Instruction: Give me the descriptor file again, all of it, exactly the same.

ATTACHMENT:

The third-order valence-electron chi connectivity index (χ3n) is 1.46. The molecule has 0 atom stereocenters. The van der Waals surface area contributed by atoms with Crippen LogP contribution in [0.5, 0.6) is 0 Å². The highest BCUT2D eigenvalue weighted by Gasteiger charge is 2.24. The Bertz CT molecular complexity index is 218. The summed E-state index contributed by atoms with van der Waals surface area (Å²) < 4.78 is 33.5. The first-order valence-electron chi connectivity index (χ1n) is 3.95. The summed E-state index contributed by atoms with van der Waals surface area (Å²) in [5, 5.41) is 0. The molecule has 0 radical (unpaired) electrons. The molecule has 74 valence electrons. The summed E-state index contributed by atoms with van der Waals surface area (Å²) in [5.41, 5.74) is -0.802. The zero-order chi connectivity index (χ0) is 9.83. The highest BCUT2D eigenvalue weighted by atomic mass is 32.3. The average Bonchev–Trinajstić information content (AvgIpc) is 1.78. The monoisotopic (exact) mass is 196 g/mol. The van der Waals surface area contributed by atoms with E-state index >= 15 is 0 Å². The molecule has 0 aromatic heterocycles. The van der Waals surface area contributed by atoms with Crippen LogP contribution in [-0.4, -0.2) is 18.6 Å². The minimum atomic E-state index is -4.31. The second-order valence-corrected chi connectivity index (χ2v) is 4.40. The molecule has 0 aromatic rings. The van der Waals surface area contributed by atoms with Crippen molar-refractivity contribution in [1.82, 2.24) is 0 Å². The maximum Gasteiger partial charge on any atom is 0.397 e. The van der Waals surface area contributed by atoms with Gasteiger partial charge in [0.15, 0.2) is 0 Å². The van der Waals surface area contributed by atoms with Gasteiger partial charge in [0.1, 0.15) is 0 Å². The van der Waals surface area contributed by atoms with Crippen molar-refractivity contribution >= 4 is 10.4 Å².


The third-order valence-electron chi connectivity index (χ3n) is 1.46. The molecule has 0 atom stereocenters. The van der Waals surface area contributed by atoms with Crippen LogP contribution in [0.5, 0.6) is 0 Å². The highest BCUT2D eigenvalue weighted by Gasteiger charge is 2.24. The Bertz CT molecular complexity index is 218. The summed E-state index contributed by atoms with van der Waals surface area (Å²) < 4.78 is 33.5. The first-order valence-electron chi connectivity index (χ1n) is 3.95. The summed E-state index contributed by atoms with van der Waals surface area (Å²) in [5, 5.41) is 0. The molecule has 0 radical (unpaired) electrons. The molecule has 74 valence electrons. The summed E-state index contributed by atoms with van der Waals surface area (Å²) in [5.41, 5.74) is -0.802. The zero-order chi connectivity index (χ0) is 9.83. The highest BCUT2D eigenvalue weighted by atomic mass is 32.3. The average Bonchev–Trinajstić information content (AvgIpc) is 1.78. The monoisotopic (exact) mass is 196 g/mol. The van der Waals surface area contributed by atoms with E-state index >= 15 is 0 Å². The molecule has 0 aromatic heterocycles. The van der Waals surface area contributed by atoms with Crippen LogP contribution in [-0.4, -0.2) is 18.6 Å². The minimum atomic E-state index is -4.31. The second-order valence-corrected chi connectivity index (χ2v) is 4.40. The molecule has 0 aromatic rings. The van der Waals surface area contributed by atoms with Crippen molar-refractivity contribution in [1.82, 2.24) is 0 Å². The maximum Gasteiger partial charge on any atom is 0.397 e. The van der Waals surface area contributed by atoms with Gasteiger partial charge in [0.15, 0.2) is 0 Å². The van der Waals surface area contributed by atoms with Gasteiger partial charge in [0.1, 0.15) is 0 Å². The van der Waals surface area contributed by atoms with Crippen molar-refractivity contribution >= 4 is 10.4 Å².